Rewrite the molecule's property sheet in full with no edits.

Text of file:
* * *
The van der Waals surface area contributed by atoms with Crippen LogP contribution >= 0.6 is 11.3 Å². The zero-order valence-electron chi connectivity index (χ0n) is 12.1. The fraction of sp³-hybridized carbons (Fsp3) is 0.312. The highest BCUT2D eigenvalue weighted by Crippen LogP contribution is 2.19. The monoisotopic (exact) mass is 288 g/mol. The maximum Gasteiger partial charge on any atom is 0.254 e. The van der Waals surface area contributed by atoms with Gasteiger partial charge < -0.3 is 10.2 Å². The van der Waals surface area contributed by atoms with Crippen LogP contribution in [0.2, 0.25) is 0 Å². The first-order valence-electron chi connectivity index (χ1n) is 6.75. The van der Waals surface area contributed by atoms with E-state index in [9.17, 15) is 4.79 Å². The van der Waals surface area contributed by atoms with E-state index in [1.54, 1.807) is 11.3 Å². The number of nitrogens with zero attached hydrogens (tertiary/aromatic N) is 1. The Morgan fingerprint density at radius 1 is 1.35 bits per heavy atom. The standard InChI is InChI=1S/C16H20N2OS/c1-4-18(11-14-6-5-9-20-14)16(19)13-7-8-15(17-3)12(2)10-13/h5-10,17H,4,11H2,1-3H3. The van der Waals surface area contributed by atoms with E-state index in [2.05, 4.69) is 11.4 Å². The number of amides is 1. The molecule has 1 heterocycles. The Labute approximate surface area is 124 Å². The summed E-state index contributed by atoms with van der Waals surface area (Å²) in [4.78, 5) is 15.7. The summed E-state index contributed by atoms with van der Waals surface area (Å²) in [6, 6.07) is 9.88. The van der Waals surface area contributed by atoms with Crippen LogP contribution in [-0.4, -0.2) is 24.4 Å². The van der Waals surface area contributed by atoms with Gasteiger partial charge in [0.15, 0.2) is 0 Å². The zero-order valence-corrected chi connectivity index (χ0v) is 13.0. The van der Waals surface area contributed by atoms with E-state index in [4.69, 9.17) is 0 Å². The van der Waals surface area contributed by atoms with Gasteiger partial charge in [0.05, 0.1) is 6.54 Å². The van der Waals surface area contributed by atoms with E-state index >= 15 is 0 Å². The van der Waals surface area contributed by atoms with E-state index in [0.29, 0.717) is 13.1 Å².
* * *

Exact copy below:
The van der Waals surface area contributed by atoms with Crippen LogP contribution >= 0.6 is 11.3 Å². The zero-order valence-electron chi connectivity index (χ0n) is 12.1. The fraction of sp³-hybridized carbons (Fsp3) is 0.312. The highest BCUT2D eigenvalue weighted by Crippen LogP contribution is 2.19. The monoisotopic (exact) mass is 288 g/mol. The maximum Gasteiger partial charge on any atom is 0.254 e. The van der Waals surface area contributed by atoms with Gasteiger partial charge < -0.3 is 10.2 Å². The van der Waals surface area contributed by atoms with Crippen LogP contribution in [0.2, 0.25) is 0 Å². The first-order valence-electron chi connectivity index (χ1n) is 6.75. The van der Waals surface area contributed by atoms with E-state index in [9.17, 15) is 4.79 Å². The van der Waals surface area contributed by atoms with E-state index in [1.54, 1.807) is 11.3 Å². The number of nitrogens with zero attached hydrogens (tertiary/aromatic N) is 1. The Morgan fingerprint density at radius 1 is 1.35 bits per heavy atom. The standard InChI is InChI=1S/C16H20N2OS/c1-4-18(11-14-6-5-9-20-14)16(19)13-7-8-15(17-3)12(2)10-13/h5-10,17H,4,11H2,1-3H3. The van der Waals surface area contributed by atoms with E-state index in [2.05, 4.69) is 11.4 Å². The number of amides is 1. The molecule has 1 heterocycles. The Labute approximate surface area is 124 Å². The summed E-state index contributed by atoms with van der Waals surface area (Å²) in [4.78, 5) is 15.7. The summed E-state index contributed by atoms with van der Waals surface area (Å²) in [6, 6.07) is 9.88. The van der Waals surface area contributed by atoms with Crippen LogP contribution in [-0.4, -0.2) is 24.4 Å². The van der Waals surface area contributed by atoms with Gasteiger partial charge in [0.15, 0.2) is 0 Å². The zero-order valence-corrected chi connectivity index (χ0v) is 13.0. The van der Waals surface area contributed by atoms with E-state index in [4.69, 9.17) is 0 Å². The van der Waals surface area contributed by atoms with Gasteiger partial charge in [0.05, 0.1) is 6.54 Å². The van der Waals surface area contributed by atoms with E-state index >= 15 is 0 Å². The van der Waals surface area contributed by atoms with E-state index in [0.29, 0.717) is 13.1 Å².